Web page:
This excerpt presents a day of prayer taken from Common Prayer: A Liturgy for Ordinary Radicals, by S. Claiborne, E. Okoro, & J. Wilson-Hartgrove. // Perhaps it's easiest to do good deeds when we're spurred on by a vision of the Kingdom of God?
Dreams to Live by
Frederick Douglass was born a slave in Maryland. His mother died shortly after his birth, and he was raised by his grandparents. A resourceful youth, he learned how to read and write by giving away food in exchange for reading lessons from neighborhood kids. Before long he was able to teach other slaves to read the Bible through weekly Sunday schools.
Frederick Douglass photographed circa 1879.
In 1838, at the age of twenty, Douglass escaped from slavery by impersonating a sailor and went on to become one of the most famous abolitionists and leaders in US history. He was a firm believer in the equality of all people, whether black, female, Native American, or recent immigrant. He was fond of saying, "I would unite with anybody to do right and with nobody to do wrong." …
Lift us by awe at the things we see : to set our minds on none but thee.
Psalm 104:25–31 [Text to be spoken aloud, with bold text spoken by all present.]
O Lord, how manifold are your works! : in wisdom you have made them all; the earth is full of your creatures.
Yonder is the great and wide sea with its living things too many to number : creatures both small and great.
There move the ships, and there is that Leviathan :
which you have made for the sport of it.
All of them look to you : to give them their food in due season.
You give it to them; they gather it :
you open your hand, and they are filled with good things.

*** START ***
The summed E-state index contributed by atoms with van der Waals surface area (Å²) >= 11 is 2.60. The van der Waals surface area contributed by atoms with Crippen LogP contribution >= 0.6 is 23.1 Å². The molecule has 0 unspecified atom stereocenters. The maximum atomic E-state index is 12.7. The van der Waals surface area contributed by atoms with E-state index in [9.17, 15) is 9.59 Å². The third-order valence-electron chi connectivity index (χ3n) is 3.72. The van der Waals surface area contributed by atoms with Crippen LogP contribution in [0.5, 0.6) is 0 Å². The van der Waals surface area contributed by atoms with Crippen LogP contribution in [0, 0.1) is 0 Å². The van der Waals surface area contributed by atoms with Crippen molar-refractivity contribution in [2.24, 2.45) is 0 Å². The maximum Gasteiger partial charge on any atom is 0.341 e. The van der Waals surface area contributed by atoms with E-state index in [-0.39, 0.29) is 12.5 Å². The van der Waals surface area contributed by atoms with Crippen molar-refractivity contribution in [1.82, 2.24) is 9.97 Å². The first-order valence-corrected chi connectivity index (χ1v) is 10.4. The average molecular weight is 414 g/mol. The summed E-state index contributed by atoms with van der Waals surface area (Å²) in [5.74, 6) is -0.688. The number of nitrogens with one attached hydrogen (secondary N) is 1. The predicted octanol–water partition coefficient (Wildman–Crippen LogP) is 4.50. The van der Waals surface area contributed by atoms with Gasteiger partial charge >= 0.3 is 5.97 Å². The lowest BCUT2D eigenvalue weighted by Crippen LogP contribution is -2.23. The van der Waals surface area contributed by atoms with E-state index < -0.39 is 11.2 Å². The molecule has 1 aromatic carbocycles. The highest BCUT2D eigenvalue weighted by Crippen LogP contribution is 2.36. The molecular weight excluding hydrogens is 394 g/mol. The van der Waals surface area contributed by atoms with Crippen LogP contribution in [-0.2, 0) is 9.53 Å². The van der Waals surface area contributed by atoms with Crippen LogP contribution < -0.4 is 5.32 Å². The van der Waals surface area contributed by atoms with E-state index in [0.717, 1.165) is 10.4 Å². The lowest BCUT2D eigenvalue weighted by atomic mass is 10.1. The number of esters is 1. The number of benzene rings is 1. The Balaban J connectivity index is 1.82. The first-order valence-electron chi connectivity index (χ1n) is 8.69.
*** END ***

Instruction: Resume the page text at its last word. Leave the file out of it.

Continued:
You hide your face, and they are terrified : you take away their breath, and they die and return to their dust.
You send forth your Spirit, and they are created :
and so you renew the face of the earth…
Frederick Douglass wrote in his autobiography [of pre-abolition America, in 1845], "Between the Christianity of this land, and the Christianity of Christ, I recognize the widest possible difference… I love the pure, peaceable, and impartial Christianity of Christ; I therefore hate the corrupt, slaveholding, women-whipping, cradle-plundering, partial and hypocritical Christianity of this land. Indeed, I can see no reason … for calling the religion of this land Christianity."
Jesus, even in our waking, grant us dreams by which to guide our lives. Make us to dream of justice for the oppressed, reunions for those torn from loved ones, hospitality for immigrants, and the healing of all wounds. Amen.
- Claiborne, Okoro, & Wilson-Hartgrove
Question: Hebrews 10:14 says, "Let us consider how we may spur one another on toward love and good deeds." What's one way someone has spurred you on to good deeds? Leave your comments on this post.
- Adam Forrest, Zondervan
(Image & some styling above are web-exclusive features and not included int the text of Common Prayer. Image by George K. Warren (d. 1884). [Public domain], via Wikimedia Commons. This post does not represent the views of Zondervan or any of its representatives. The writer's personal opinions are shared only for information purposes. To receive new Zondervan Blog posts in your reader or email inbox, subscribe to Zondervan Blog.)